In my opinion, this system offers solicitors a very powerful, accurate and cost-effective way to build and maintain a corporate records practice, particularly those who are just starting out or in a solo or small firm and who may not have a great deal of financial resources. It allows lawyers to gain from the built-in forms, checks and balances in the system – it even does the math for you!
When it is time to change you’ve got to rearrange – and Ecorp is a great example of how technology can be acquired, applied and appreciated by lawyers who not only see the dots, they know how to connect them to their future.
♫ Hey! You! Get off of my cloud.
Don’t hang around ‘cause two’s a crowd…♫
There is an expression: “A funny thing happened on the way to the Forum.” Well, despite all attempts to the contrary, a funny thing has happened to law: Change. In particular, rapid change, induced by technology.
The results of this change can be viewed either as a threat to the profession as we know it or they can be viewed as a golden opportunity. The latest wave or change to wash over us can be summarized by the phrase: “Web 2.0.” One way to view the most important themes of Web 2.0 is by looking at a Web 2.0 invention: the Tag Cloud:
While there are different types, in essence a tag cloud is a visual depiction of the aggregation of “tags” (or word counts) for all websites that reference the phrase in question; in our case it is the phrase: “Web 2.0.” The larger the font of any particular tag, the more often this phrase occurs on the Internet related to the reference phrase. (By the way, you could generate a similar word cloud for all the documents in a litigation case – the results may be more intuitive than other forms of case preparation. If you take it to the next level and tag phrases with issues/people/dates, the results may be even more surprising).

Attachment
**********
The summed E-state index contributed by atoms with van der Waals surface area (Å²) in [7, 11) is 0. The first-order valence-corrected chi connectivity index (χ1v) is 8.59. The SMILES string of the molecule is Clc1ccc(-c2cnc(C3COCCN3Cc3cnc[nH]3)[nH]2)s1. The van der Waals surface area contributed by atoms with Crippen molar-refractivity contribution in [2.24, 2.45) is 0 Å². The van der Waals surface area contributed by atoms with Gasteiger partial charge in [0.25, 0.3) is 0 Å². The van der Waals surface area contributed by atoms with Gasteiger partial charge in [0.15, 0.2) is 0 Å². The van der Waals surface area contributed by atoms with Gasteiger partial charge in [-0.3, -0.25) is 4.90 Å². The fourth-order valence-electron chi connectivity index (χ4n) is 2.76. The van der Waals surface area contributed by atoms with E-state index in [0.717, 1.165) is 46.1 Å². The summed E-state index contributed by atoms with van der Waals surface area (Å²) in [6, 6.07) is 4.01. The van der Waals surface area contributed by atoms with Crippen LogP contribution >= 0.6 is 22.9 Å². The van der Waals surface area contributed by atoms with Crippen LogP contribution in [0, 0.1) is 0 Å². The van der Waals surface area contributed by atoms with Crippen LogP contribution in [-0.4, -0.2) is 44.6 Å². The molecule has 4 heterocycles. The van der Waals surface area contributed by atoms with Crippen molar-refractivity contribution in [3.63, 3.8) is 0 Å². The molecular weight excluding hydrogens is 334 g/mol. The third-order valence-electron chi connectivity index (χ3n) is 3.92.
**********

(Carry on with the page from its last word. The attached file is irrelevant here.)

In the legal world, Web 2.0 offers the promise of a lawyer practising not a “bricks and mortar” practice but rather virtually – a “clicks and mortar” practice. Marketing, distribution, communication, brand identity, core competencies – all are built and maintained online.
The Yellow Pages are replaced by LinkedIn, Facebook and other social networking sites. Marketing takes place via blogs, Twitter “tweets” and other online networking. Supply networks are virtual since legal assistants, research and other services all can be contracted out and managed via the web. Work is separated from place since you can work from wherever you have an Internet connection. Relationships are fostered and encouraged via Web 2.0 collaboration software such as SharePoint. The office also goes paperless since all the documentation is now handled electronically. Most importantly in Canada, Web 2.0 allows any lawyer to establish a national practice in virtually any area of law courtesy of the Interjurisdictional Practice Protocol. Michael Porter’s work at Harvard Business School on focused differentiation (think “niche practice” as a strategic business strategy) is given life. The market for any law practice is no longer tied to geographic or residential concerns – distance becomes largely irrelevant.
Fantasy? Not at all. There are B.C. lawyers who are pioneers and have established their practices on the cloud.
For those lawyers willing to ride the updrafts, they may find that they have soared to the stratosphere courtesy of rethinking how they can practise law. The vistas up that high can be breathtaking. And the early adopters can say to the latecomers – hey you, get off of my cloud!
(this post is based on a column originally published in PracticeTalk in the Canadian Bar Association – BC Branch’s newsletter BarTalk)